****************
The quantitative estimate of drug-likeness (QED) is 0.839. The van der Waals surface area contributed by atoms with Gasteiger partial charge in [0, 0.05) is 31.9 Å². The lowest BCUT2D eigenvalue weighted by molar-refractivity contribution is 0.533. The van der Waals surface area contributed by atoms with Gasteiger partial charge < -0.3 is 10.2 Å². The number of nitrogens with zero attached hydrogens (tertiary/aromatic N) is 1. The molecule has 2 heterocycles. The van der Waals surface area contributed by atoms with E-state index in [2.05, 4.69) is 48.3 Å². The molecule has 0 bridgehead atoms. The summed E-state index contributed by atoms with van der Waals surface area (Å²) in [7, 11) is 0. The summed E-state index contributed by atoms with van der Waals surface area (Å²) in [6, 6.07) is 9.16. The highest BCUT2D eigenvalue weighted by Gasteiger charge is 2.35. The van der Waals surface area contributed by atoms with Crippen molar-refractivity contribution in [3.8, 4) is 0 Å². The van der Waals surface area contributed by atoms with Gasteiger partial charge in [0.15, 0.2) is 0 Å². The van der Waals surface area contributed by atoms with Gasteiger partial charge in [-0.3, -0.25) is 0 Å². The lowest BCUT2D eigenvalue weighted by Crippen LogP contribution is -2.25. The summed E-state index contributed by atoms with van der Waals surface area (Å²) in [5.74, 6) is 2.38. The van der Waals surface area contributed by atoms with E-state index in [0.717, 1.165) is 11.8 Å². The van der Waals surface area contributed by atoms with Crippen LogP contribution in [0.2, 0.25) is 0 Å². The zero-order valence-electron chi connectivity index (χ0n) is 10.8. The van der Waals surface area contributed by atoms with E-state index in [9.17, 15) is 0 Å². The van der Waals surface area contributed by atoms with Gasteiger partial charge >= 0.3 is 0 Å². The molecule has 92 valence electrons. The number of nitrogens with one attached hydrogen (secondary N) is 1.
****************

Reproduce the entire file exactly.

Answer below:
The quantitative estimate of drug-likeness (QED) is 0.839. The van der Waals surface area contributed by atoms with Gasteiger partial charge in [0, 0.05) is 31.9 Å². The lowest BCUT2D eigenvalue weighted by molar-refractivity contribution is 0.533. The van der Waals surface area contributed by atoms with Gasteiger partial charge < -0.3 is 10.2 Å². The number of nitrogens with zero attached hydrogens (tertiary/aromatic N) is 1. The molecule has 2 heterocycles. The van der Waals surface area contributed by atoms with E-state index in [2.05, 4.69) is 48.3 Å². The molecule has 0 bridgehead atoms. The summed E-state index contributed by atoms with van der Waals surface area (Å²) in [7, 11) is 0. The summed E-state index contributed by atoms with van der Waals surface area (Å²) in [6, 6.07) is 9.16. The highest BCUT2D eigenvalue weighted by Gasteiger charge is 2.35. The van der Waals surface area contributed by atoms with Crippen molar-refractivity contribution in [3.8, 4) is 0 Å². The van der Waals surface area contributed by atoms with Gasteiger partial charge in [0.15, 0.2) is 0 Å². The van der Waals surface area contributed by atoms with Gasteiger partial charge in [-0.3, -0.25) is 0 Å². The lowest BCUT2D eigenvalue weighted by Crippen LogP contribution is -2.25. The summed E-state index contributed by atoms with van der Waals surface area (Å²) in [5.74, 6) is 2.38. The van der Waals surface area contributed by atoms with E-state index in [0.717, 1.165) is 11.8 Å². The van der Waals surface area contributed by atoms with Crippen LogP contribution in [0.2, 0.25) is 0 Å². The zero-order valence-electron chi connectivity index (χ0n) is 10.8. The van der Waals surface area contributed by atoms with E-state index in [9.17, 15) is 0 Å². The van der Waals surface area contributed by atoms with Gasteiger partial charge >= 0.3 is 0 Å². The molecule has 92 valence electrons. The number of nitrogens with one attached hydrogen (secondary N) is 1.